Washington, D.C. – U.S. officials met June 20-21 in Washington, D.C. with their Indonesian counterparts for the second meeting in three months under the United States-Indonesia Trade and Investment Agreement (TIFA). The two sides agreed to jointly examine how to deepen their trade relationship and to conduct associated capacity building projects. They also agreed to meet again later this year to continue their dialogue.
The meeting, led by Assistant U.S. Trade Representative for Southeast Asia and Pacific Affairs Barbara Weisel and Halida Milyani, Special Assistant to the Indonesian Minister of Trade, was extremely constructive with wide-ranging and in-depth discussions of outstanding bilateral issues as well as regional and bilateral issues. The bilateral agenda included discussion about work under a joint action plan to improve intellectual property protection in Indonesia. They also discussed addressing market access issues related to customs and agriculture and measures to improve Indonesia’s investment climate, including the government’s anti-corruption campaign, for which the U.S. Government expressed its strong support. The two sides discussed the possible pursuit of an understanding to combat illegal logging, which would establish a framework for cooperation to better protect Indonesia’s timber resources and sensitive habitats from illegal logging. Finally, they considered trade capacity building that could support the joint efforts to enhance our trade and investment relationship.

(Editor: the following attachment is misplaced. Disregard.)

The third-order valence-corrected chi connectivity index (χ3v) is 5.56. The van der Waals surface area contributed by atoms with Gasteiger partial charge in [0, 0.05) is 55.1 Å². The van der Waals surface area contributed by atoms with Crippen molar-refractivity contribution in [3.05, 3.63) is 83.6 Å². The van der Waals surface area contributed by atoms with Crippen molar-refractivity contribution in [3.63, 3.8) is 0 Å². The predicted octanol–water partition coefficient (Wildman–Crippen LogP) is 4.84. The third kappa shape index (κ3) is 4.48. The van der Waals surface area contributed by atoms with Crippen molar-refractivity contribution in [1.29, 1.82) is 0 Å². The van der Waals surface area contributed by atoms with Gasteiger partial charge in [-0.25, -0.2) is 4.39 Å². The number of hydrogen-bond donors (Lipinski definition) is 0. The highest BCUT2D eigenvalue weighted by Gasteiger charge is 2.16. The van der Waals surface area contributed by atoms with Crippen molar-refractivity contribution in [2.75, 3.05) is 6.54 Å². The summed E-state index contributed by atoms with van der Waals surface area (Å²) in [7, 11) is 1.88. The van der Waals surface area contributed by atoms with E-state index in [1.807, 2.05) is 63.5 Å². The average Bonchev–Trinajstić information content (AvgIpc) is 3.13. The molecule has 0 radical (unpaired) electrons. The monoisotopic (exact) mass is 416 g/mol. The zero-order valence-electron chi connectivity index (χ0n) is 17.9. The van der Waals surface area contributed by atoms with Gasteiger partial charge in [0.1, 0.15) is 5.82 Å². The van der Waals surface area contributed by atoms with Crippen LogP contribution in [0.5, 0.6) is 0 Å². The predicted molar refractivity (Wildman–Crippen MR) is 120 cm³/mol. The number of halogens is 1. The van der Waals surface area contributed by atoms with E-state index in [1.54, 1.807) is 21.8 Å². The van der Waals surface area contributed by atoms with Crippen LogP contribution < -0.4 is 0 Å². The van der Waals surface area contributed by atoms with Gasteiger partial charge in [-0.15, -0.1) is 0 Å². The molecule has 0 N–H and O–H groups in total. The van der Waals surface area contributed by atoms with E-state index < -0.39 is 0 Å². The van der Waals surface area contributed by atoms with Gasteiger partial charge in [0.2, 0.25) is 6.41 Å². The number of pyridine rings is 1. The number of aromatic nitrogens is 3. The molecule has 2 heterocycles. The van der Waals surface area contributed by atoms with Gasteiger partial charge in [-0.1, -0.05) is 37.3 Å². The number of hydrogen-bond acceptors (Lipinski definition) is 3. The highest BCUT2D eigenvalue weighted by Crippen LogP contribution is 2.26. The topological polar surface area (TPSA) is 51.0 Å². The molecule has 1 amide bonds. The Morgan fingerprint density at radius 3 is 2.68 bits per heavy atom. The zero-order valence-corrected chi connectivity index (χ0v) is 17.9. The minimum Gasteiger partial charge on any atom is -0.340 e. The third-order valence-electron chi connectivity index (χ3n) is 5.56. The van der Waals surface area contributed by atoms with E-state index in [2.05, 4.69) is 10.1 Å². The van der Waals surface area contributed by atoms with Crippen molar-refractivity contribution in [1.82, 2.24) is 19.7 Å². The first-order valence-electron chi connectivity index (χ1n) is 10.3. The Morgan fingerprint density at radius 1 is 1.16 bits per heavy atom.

The United States and Indonesia also discussed coordination on APEC and WTO issues. Indonesia is an important voice in the Doha Development Agenda negotiations, particularly as a representative of developing country interests. The United States appreciated the opportunity to consult with Indonesia on key aspects of the WTO negotiations and to reaffirm each country’s commitment to an ambitious result in these negotiations.
The United States and Indonesia have intensified their discussions under the 1996 TIFA as envisioned under the Enterprise for ASEAN Initiative (EAI), which was announced by President George W. Bush in October 2002. As part of this initiative, the U.S. Government is seeking to further strengthen U.S. trade and investment ties to ASEAN, both bilaterally and regionally. The EAI offers the prospect of bilateral FTAs with ASEAN members that have TIFAs with the United States, are WTO members, and are committed to economic reforms and openness.
Two-way trade between the United States and Indonesia totaled $13.5 billion in 2004, up 12.5 percent over the previous year. Indonesia is part of the ten-member Association of Southeast Asian Nations, which collectively is fourth largest market of the United States. With continued strong economic growth anticipated in ASEAN countries and a regional population of about 500 million, the United States anticipates significant trade and investment opportunities for U.S. companies in this region.